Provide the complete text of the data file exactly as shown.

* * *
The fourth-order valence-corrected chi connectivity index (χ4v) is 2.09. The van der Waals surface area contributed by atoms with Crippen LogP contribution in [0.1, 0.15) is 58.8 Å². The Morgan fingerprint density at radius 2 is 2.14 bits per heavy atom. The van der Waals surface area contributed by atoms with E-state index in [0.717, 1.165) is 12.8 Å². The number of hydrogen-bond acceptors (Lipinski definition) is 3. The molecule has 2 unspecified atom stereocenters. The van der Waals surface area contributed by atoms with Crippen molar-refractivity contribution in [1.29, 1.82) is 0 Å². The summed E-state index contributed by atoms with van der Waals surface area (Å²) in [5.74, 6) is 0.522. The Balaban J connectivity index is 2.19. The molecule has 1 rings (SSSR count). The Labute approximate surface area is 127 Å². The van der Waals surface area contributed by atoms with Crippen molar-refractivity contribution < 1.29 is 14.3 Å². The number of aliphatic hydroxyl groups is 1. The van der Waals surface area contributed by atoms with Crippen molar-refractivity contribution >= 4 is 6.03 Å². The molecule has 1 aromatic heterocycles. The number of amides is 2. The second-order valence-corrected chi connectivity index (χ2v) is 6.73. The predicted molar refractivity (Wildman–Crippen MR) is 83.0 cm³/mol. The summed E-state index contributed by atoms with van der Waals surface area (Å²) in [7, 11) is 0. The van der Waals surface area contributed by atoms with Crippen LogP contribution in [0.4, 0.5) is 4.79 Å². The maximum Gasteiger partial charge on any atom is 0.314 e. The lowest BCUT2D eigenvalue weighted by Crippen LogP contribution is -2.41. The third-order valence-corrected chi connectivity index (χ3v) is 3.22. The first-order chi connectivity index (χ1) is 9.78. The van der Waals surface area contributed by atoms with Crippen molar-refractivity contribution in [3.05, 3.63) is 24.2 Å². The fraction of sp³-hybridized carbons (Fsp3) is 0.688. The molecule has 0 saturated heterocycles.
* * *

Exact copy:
The fourth-order valence-corrected chi connectivity index (χ4v) is 2.09. The van der Waals surface area contributed by atoms with Crippen LogP contribution in [0.1, 0.15) is 58.8 Å². The Morgan fingerprint density at radius 2 is 2.14 bits per heavy atom. The van der Waals surface area contributed by atoms with E-state index in [0.717, 1.165) is 12.8 Å². The number of hydrogen-bond acceptors (Lipinski definition) is 3. The molecule has 2 unspecified atom stereocenters. The van der Waals surface area contributed by atoms with Crippen molar-refractivity contribution in [1.29, 1.82) is 0 Å². The summed E-state index contributed by atoms with van der Waals surface area (Å²) in [5.74, 6) is 0.522. The Balaban J connectivity index is 2.19. The molecule has 1 rings (SSSR count). The Labute approximate surface area is 127 Å². The van der Waals surface area contributed by atoms with Crippen molar-refractivity contribution < 1.29 is 14.3 Å². The number of aliphatic hydroxyl groups is 1. The van der Waals surface area contributed by atoms with Crippen molar-refractivity contribution >= 4 is 6.03 Å². The molecule has 1 aromatic heterocycles. The number of amides is 2. The second-order valence-corrected chi connectivity index (χ2v) is 6.73. The predicted molar refractivity (Wildman–Crippen MR) is 83.0 cm³/mol. The summed E-state index contributed by atoms with van der Waals surface area (Å²) in [7, 11) is 0. The van der Waals surface area contributed by atoms with Crippen LogP contribution in [0.4, 0.5) is 4.79 Å². The maximum Gasteiger partial charge on any atom is 0.314 e. The lowest BCUT2D eigenvalue weighted by Crippen LogP contribution is -2.41. The third-order valence-corrected chi connectivity index (χ3v) is 3.22. The first-order chi connectivity index (χ1) is 9.78. The van der Waals surface area contributed by atoms with Crippen molar-refractivity contribution in [3.05, 3.63) is 24.2 Å². The fraction of sp³-hybridized carbons (Fsp3) is 0.688. The molecule has 0 saturated heterocycles.